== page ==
The summer of 1944 was a time of storm. At the time the shattered and demoralised German armies were retreating on all fronts, two grisly performances of Verdi’s Requiem Mass were performed at the concentration camp for Jews in Terezin, near Prague. The artists, the choir, the orchestra and the conductor were Jews from Central Europe performing before an audience of inmates of the camp.
Frank Monk refused to write about his holocaust experiences, instead he chose to remember two performances of Verdi’s Requiem Mass held in Terezin Concentration Camp. The performances were so memorable the commandants promised to keep the choir together.
‘The promise was kept. All together the choir ascended the first wagons of the transport that took them to Auschwitz’
For Frank those performances enabled Verdi’s great work to become ‘a restatement of everything that matters most, the supremacy of art, the immortality of beauty and truth and the divinity in suffering man’.
His wife Rachel practised as a G.P. in New Zealand after retraining in Dunedin. She was much loved by her patients, holding clinics at Turangawaewae for Princess Te Puea and later having a race horse named after her.
The summer of 1944 was a time of storm. At the time the shattered and demoralised German armies were retreating on all fronts, two grisly performances of Verdi’s Requiem Mass were performed at the concentration camp for Jews in Terezin, near Prague.
The artists, the choir, the orchestra and the conductor were Jews from Central Europe performing before an audience of inmates of the camp.
The Lachrymose to them was the expression of the endless tears dropped in suffering. The Dies Irae was their realisation that the Days of Anger had descended upon them. They, who did not believe in Hell thereafter, had experienced Hell on earth. The great finale Libera Me was a prayer for deliverance from the days of evil.
A few days later a second performance of the Requiem took place. This time the audience consisted of Eichmann, the camp commander, and the S.S. guards of the camp.
Verdi’s Requiem experienced a marvellous transformation. The Lacrymosa became an accusation of guilt for the tears shed needlessly. The Dies Irae was a thunder of threat, telling their jailers that the Days of Wrath were at hand.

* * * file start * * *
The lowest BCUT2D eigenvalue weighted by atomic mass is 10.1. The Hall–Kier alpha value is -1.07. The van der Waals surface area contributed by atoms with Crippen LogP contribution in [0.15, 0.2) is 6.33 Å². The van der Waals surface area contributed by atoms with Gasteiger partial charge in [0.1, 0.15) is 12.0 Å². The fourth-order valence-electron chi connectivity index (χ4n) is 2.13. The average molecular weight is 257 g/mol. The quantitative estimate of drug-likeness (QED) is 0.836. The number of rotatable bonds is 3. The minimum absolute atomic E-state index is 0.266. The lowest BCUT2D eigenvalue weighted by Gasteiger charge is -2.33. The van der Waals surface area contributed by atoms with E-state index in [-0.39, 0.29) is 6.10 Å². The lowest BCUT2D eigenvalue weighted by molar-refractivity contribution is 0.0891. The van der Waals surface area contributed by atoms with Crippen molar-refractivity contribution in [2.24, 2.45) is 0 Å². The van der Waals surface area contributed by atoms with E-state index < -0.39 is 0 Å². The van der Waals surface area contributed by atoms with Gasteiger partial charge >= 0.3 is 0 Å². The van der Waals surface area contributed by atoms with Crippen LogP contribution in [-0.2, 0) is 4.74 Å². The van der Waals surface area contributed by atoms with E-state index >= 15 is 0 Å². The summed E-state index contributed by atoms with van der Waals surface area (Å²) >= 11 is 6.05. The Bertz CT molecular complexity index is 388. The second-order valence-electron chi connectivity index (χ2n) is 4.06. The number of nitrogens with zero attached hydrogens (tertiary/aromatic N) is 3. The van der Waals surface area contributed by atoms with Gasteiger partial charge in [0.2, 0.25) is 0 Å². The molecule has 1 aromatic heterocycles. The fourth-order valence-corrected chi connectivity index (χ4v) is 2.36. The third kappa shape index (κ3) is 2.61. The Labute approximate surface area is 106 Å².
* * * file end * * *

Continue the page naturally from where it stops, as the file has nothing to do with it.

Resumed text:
The Libera Me became the hymn of liberty and deliverance which was defiantly thrown into the faces of the jailers. “Li-be-ra nos! Li-be-ra nos!” Three strokes short, one long from the kettle drums in the finale were the signal of liberty.
A few weeks later, the summer drew to its close and the liberation was close at hand. As a reward for the performance the Camp Commander had promised that the choir would be maintained and kept together.
The promise was kept. All together they ascended the first wagons of the transports that took them to the gas chambers of Auschwitz. This is described in a little book by a Czech writer Josef Bor, The Terezin Requiem, and is available in an English translation. To me it is the greatest book which has come out of the last war, and will still be a classic when other books are forgotten.
Today it is to be found on the bookshelf of every cultured person in Central and Eastern Europe. In classical and disciplined language it becomes a passionate affirmation of the sanctity of the human spirit and a defiance of those who would debase it.
May all those who listened to Verdi’s Requiem read this book. It will give them a deeper understanding of what the Requiem means today, nearly 100 years after it was composed.
The Terezin performance enables it to become a restatement of everything that matters most; the supremacy of art, the immortality of beauty and truth and the divinity in suffering man.
About the Author
Living quietly in Glen Innes are Frank Monk and his wife Rachel. Neither could be persuaded to write their life story. This couple brought with them from Europe their intense love for, and knowledge of, music. Many New Zealanders have developed a love of opera from attending Monk’s Opera House, as it was called, on Sunday evenings. Video tapes of innumerable operas were shown and authoritatively discussed in their hospitable and book-lined living room. This recollection of Frank’s entitled ‘Haunting Memories’ is published as a tribute to the cultural input of the Monks to the life of Aucklanders. It was first published in theAuckland Starmany years ago. Rachel is a much loved, and the last surviving Jewish refugee, general practitioner in Auckland. After requalifying in Dunedin she practised, by direction, in Pukemiro, a mining town. Princess Te Puea, unable to establish adequate medical care for her Tainui people, drove to Pukemiro in 1943. That visit resulted in Rachel holding clinics at Turangawaewae. No fee above social security was charged. Those clinics terminated in 1946 when Rachel moved to Auckland. Maori patients have continued to visit her from the Waikato ever since. She is probably the only doctor to have patients name a race horse in her honour. The large newspaper headlines following a race “Dr Monk wins again” highlights the physician more than the horse.
Published in “Identity and Involvement: Auckland Jewry, Past and Present” edited by Ann Gluckman published 1990 by Dunmore Press